As of 2018, 61% of all jobs in Arizona require additional training/education beyond the high school diploma. With only 35% of Arizona’s population holding a post-secondary degree, there is high demand and need for more Arizonans to complete degrees or certificates in the coming years. As the largest minority population in the state and one-third of the college-aged population, Latinx students are not successfully attaining these degrees. While Latinx degree attainment has increased, this increase was due primarily to higher rates of high school and degree completion of Latinas. Of those Latino males that continue to post-secondary education, the majority (71%) will enroll at the community college level. However, the road to academic success at community college is dim. Despite their high enrollment rates at community college, 13% will leave after their first year, 35.2% after their second, and 56.7% after six years (Urias & Wood, 2015).

Research on Latino males in higher education has been primarily focused on access, persistence, and retention at the university level. Further, research has been centered on identity, critical race theory, language behaviors, and engagement of Latino males in higher education. Little to no research has been done to identify the factors, characteristics, or the internal will that propels a Latino male community college student to complete their degree. This research is intended to contribute to this void in research, utilizing a human behavioral theoretical approach to address the phenomena of Latino male attrition.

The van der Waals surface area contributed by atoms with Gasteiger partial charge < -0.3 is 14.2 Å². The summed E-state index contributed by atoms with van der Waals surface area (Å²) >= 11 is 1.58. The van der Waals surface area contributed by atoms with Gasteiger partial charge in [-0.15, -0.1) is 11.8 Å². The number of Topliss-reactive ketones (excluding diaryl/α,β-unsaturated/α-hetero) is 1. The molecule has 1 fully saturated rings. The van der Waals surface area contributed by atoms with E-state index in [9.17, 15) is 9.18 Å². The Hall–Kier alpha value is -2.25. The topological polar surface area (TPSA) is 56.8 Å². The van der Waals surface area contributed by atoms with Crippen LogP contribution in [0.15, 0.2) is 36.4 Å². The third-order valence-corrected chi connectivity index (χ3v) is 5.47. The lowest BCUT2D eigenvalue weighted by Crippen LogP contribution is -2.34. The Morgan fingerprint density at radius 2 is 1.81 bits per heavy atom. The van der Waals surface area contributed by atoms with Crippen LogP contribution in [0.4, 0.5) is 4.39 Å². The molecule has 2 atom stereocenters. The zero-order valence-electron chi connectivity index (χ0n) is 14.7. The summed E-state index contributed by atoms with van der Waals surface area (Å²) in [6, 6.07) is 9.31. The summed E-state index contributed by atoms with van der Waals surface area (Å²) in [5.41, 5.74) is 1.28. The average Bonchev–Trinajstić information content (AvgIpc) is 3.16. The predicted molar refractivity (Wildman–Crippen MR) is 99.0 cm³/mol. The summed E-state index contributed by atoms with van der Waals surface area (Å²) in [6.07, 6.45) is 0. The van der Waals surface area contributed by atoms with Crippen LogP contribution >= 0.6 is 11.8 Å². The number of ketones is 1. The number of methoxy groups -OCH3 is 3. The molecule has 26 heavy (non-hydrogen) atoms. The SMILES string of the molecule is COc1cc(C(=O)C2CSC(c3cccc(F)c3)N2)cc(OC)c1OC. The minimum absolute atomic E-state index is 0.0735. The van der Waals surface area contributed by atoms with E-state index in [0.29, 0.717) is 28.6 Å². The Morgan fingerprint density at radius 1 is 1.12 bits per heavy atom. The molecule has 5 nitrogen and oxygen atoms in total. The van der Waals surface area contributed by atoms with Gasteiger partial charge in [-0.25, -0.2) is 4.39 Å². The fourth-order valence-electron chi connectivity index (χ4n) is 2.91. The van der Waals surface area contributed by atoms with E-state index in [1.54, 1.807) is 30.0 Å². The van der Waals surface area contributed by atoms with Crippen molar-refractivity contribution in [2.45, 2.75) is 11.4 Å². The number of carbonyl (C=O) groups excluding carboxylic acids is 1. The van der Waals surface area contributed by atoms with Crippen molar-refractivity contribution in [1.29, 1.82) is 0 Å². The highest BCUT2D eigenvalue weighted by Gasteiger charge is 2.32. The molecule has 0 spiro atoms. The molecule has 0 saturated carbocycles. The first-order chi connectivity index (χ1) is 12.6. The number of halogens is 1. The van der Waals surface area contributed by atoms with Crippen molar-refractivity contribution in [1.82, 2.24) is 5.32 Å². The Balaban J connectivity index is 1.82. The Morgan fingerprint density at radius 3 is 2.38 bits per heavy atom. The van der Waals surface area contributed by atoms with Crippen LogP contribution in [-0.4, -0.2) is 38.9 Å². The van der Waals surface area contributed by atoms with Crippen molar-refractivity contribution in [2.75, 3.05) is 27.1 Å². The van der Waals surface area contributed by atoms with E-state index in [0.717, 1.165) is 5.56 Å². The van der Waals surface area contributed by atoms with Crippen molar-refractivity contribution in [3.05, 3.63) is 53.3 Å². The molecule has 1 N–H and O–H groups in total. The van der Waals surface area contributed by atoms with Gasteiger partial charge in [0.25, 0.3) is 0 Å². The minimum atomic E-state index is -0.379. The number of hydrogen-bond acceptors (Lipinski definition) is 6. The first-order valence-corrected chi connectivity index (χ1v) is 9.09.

This exploratory mixed method research approach incorporated both qualitative and quantitative instruments to test the validity of the Theory of Planned Behavior as a plausible model to assess intention of Latino males to graduate from community college. The research examined whether intention to graduate could be assessed on the behavioral beliefs associated with a Latino male’s attitude, perceived norms, and their perceived behavioral controls towards completing a degree. Further, the research sought to determine that if the theory could accurately assess intention, could the model assess differences in intention for first-year versus second-year students, and currently enrolled students versus those who have dropped out. The premise was that if the theory is an acceptable model to predict intention, the study could also model behavioral interventions to support Latino male student persistence and completion.